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European shares were seen mixed on Thursday, as investors take a breather after a brisk two-day rally, bracing for further debt auctions in the euro zone as well as interest rate decisions.
U.S. economic reports should dominate early trading Thursday, unless the European debt crisis bubbles up again.
Stocks ended at new record highs as the Federal Reserve reported improving economic conditions across the country, and as upbeat earnings outlooks for banks lifted investor sentiment. JPMorgan and Bank of America rose, while Disney fell.
Stocks traded off the highs of the day, but remained significantly up, as the Federal Reserve reported improving economic conditions across the country, and as upbeat earnings outlooks for banks lifted investor sentiment. JPMorgan and Boeing rose, while Alcoa fell.
So, Portugal sold 1.2 billion euros of debt ($1.61 billion). Big deal. What does that prove? Surely in the context of sovereign debt, the amount is tiny. Moreover, Lisbon won't tell us who bought the paper.
Stocks gained on a brighter outlook for banks ahead of earnings releases, and as debt troubles in Europe eased after a successful Portuguese bond offering. JPMorgan and Bank of America gained.
U.S. stock index futures gained ahead of the open Wednesday and remained higher after Portugal successfully auctioned government debt, relieving some of investors' concerns about the state of the euro zone debt crisis.
The early morning hoopla Tuesday was that Japan had pledged to support the Eurozone in its continuing fight against the ill winds of threatened illiquidity by buying bonds. Probably bonds issued by the Financial Stability thing that has been set up by the European central bank.
Spain is different than other euro zone periphery countries as its fiscal position is strong, Matias Rodriguez Inciarte, vice chairman of bank Santander, told CNBC Wednesday in an interview.
European shares were set to open flat to lower on Wednesday as caution over the euro zone debt crisis prevailed ahead of a closely-watched Portuguese bond auction.
Today, Japanese Finance Minister Noda said that Japan would use its existing euro foreign exchange reserves to buy a large portion of the bonds issued by the European Financial Stability Fund.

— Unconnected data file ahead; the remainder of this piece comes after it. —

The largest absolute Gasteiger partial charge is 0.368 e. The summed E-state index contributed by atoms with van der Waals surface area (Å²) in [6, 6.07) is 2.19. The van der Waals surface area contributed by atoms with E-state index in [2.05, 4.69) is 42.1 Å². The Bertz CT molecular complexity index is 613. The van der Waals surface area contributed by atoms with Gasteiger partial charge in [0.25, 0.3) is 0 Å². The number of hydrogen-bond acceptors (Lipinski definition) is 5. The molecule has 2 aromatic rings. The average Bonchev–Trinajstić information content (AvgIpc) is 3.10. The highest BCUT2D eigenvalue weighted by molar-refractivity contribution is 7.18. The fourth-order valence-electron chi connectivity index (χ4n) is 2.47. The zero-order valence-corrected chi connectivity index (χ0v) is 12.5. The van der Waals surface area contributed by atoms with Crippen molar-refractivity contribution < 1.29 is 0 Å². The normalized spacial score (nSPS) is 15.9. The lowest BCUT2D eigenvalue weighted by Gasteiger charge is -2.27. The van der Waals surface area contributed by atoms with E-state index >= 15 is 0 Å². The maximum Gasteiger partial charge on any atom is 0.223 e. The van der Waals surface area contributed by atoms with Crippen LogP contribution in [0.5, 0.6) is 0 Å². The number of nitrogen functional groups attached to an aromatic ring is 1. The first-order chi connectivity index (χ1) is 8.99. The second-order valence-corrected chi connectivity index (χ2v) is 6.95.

Despite denials by the Portuguese Prime Minister Jose Socrates that the country will not be seeking financial aid from the IMF or the European Union, technical discussions are being held ‘quietly’ among European leaders about a possible bailout plan, the Portuguese newspaper Publico reported on its Web site.
Greek Finance Minister George Papanconstantinou sought to reassure investors over the country’s debt burden on Tuesday, saying spreads between Greek and German bonds were high because of broader market turbulence rather than real threat of default.
European shares were set to rise on Tuesday, after Wall Street finished off lows, and Alcoa kicked off earnings season by beating forecasts.
Worries of the european debt crisis was back in the news on Monday as Euro shares dropped sharply ahead of debt auctions this week.
European sovereign debt is the US stock market's bad penny—it keeps turning up where it's not wanted and at the most inopportune times.
Dennis Gartman, founder of "The Gartman Letter," said he still expects the euro to split into two currencies.
Will this be the week that Portugal becomes the latest euro zone country to call in the European Union and the International Monetary Fund to bail it out? The answer to that question will become clear on Wednesday when Lisbon taps the bond market for the first time in 2011.
Problems in Europe could end up dragging growth in China, hit commodity prices and derail the nascent American recovery, according to Satyajit Das, the author of "Traders, Guns & Money: Knowns and Unknowns in the Dazzling World of Derivatives".
European stocks were seen mostly unchanged on Monday, following last week's strong gains, as investors brace for this week's flurry of debt auctions in the euro zone.